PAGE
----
In terms of the Cthulhu mythos, the library certainly has a broad collection of mythos tomes, but the vast majority available to the public are heavily abridged, and those that are unabridged are, again, entrenched in restricted, private collections.

For the most part, requests for these kinds of mythos information will be met with a red, “refused; restricted information” card. If the patron can justify their need for the information, a yellow, cautionary approval will be issued, and the librarian will do their best to help the patron locate the information in question. Again, however, the process could take ages to find, and still may come back as “unavailable.”

Accessing the Library

Accessing the library is personalized to each patron. Every patron will have a unique access point from where they can enter the library and to where they will always exit. This location is often the area where the patron had their personal library collection before it was absorbed; for others it’s a convenient place where they were first invited to join the library. In some cases it has even been a bedroom closet.

Moving this access point can only be done in the situation of a permanent move, or other permanent loss of access to their original access point. The library knows when such things occur and will contact patrons if a new access point need be established.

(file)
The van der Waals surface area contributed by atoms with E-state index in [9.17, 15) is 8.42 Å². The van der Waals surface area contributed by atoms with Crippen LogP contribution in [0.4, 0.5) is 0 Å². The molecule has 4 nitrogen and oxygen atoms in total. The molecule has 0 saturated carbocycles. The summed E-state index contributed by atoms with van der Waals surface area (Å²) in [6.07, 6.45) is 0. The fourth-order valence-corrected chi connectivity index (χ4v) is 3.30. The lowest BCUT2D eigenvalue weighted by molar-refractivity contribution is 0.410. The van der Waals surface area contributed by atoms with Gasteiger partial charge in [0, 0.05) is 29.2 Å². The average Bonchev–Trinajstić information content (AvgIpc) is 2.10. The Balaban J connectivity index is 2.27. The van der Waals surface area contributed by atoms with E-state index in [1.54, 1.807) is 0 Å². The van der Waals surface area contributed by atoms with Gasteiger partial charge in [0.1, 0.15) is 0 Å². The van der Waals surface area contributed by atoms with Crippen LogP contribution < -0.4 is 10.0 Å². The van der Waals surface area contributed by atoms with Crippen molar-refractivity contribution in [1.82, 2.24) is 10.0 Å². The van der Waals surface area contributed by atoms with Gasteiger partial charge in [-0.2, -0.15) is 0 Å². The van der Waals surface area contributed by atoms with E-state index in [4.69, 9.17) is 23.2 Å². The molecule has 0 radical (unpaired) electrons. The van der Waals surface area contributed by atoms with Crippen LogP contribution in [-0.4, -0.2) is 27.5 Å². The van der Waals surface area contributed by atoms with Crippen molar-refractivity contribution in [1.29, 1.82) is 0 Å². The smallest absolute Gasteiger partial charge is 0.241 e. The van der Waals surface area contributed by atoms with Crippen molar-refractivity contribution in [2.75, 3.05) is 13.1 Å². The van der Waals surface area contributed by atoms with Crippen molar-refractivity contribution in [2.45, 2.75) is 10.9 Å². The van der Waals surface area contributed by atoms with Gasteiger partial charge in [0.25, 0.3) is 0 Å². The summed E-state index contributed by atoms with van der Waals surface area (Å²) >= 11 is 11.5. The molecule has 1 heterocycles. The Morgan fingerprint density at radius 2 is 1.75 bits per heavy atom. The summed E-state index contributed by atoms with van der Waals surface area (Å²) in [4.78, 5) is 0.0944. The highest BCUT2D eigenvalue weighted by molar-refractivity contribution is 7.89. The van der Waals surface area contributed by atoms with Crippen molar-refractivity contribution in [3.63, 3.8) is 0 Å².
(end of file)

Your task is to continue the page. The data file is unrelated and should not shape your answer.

Gaining entry to the library requires a card scan, a handprint analysis, a DNA pin-prick test and a retinal scan. Considering that nobody has ever been able to counterfeit even the access card, the security may seem excessive, but then again, it is the Library of Alexandria we’re talking about, and the information therein could be exceptionally dangerous in the wrong hands.

Patrons may bring guests that they trust, but such guests must be accompanied by the patron at all times, and Patrons are held responsible for any misuse of library resources by guests. In addition, upon exit, guests have all memories of the library itself, and the means by which they got in, purged. They keep their knowledge of having been there, and any knowledge they gained while inside, but they have no evidence to prove the library’s existence and no knowledge of how to get back or even what it looked like inside.


The Library of Alexandria